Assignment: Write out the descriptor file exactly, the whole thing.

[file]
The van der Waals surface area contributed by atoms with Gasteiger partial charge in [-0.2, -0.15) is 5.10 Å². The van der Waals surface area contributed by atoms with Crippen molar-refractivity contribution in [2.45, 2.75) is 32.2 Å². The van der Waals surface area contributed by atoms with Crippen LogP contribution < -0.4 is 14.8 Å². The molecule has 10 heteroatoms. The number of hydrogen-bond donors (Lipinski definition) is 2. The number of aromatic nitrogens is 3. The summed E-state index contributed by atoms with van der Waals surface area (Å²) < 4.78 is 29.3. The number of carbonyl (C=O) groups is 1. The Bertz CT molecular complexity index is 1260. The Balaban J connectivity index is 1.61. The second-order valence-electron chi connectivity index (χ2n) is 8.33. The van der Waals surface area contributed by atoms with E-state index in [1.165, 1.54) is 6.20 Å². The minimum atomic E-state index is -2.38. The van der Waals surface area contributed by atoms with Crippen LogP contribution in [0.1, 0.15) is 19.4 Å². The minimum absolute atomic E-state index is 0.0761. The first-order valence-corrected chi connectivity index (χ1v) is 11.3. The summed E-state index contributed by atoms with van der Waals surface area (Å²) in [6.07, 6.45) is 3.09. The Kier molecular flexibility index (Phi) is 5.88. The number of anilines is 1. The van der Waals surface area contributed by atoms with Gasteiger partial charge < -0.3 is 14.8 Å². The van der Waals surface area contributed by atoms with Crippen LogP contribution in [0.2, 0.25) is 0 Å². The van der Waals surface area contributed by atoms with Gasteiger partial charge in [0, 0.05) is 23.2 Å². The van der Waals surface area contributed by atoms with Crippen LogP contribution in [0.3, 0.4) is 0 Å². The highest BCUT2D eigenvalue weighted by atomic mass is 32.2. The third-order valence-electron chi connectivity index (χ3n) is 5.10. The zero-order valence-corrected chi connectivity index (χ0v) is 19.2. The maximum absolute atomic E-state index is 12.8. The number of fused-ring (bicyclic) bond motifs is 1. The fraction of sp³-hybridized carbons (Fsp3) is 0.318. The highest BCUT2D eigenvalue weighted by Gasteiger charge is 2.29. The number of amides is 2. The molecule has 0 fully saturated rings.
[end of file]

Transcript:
The van der Waals surface area contributed by atoms with Gasteiger partial charge in [-0.2, -0.15) is 5.10 Å². The van der Waals surface area contributed by atoms with Crippen molar-refractivity contribution in [2.45, 2.75) is 32.2 Å². The van der Waals surface area contributed by atoms with Crippen LogP contribution < -0.4 is 14.8 Å². The molecule has 10 heteroatoms. The number of hydrogen-bond donors (Lipinski definition) is 2. The number of aromatic nitrogens is 3. The summed E-state index contributed by atoms with van der Waals surface area (Å²) < 4.78 is 29.3. The number of carbonyl (C=O) groups is 1. The Bertz CT molecular complexity index is 1260. The Balaban J connectivity index is 1.61. The second-order valence-electron chi connectivity index (χ2n) is 8.33. The van der Waals surface area contributed by atoms with E-state index in [1.165, 1.54) is 6.20 Å². The minimum atomic E-state index is -2.38. The van der Waals surface area contributed by atoms with Crippen LogP contribution in [0.1, 0.15) is 19.4 Å². The minimum absolute atomic E-state index is 0.0761. The first-order valence-corrected chi connectivity index (χ1v) is 11.3. The summed E-state index contributed by atoms with van der Waals surface area (Å²) in [6.07, 6.45) is 3.09. The Kier molecular flexibility index (Phi) is 5.88. The number of anilines is 1. The van der Waals surface area contributed by atoms with Gasteiger partial charge < -0.3 is 14.8 Å². The van der Waals surface area contributed by atoms with Crippen LogP contribution in [0.2, 0.25) is 0 Å². The van der Waals surface area contributed by atoms with Gasteiger partial charge in [0, 0.05) is 23.2 Å². The van der Waals surface area contributed by atoms with Crippen LogP contribution in [0.3, 0.4) is 0 Å². The highest BCUT2D eigenvalue weighted by atomic mass is 32.2. The third-order valence-electron chi connectivity index (χ3n) is 5.10. The zero-order valence-corrected chi connectivity index (χ0v) is 19.2. The maximum absolute atomic E-state index is 12.8. The number of fused-ring (bicyclic) bond motifs is 1. The fraction of sp³-hybridized carbons (Fsp3) is 0.318. The highest BCUT2D eigenvalue weighted by Gasteiger charge is 2.29. The number of amides is 2. The molecule has 0 fully saturated rings.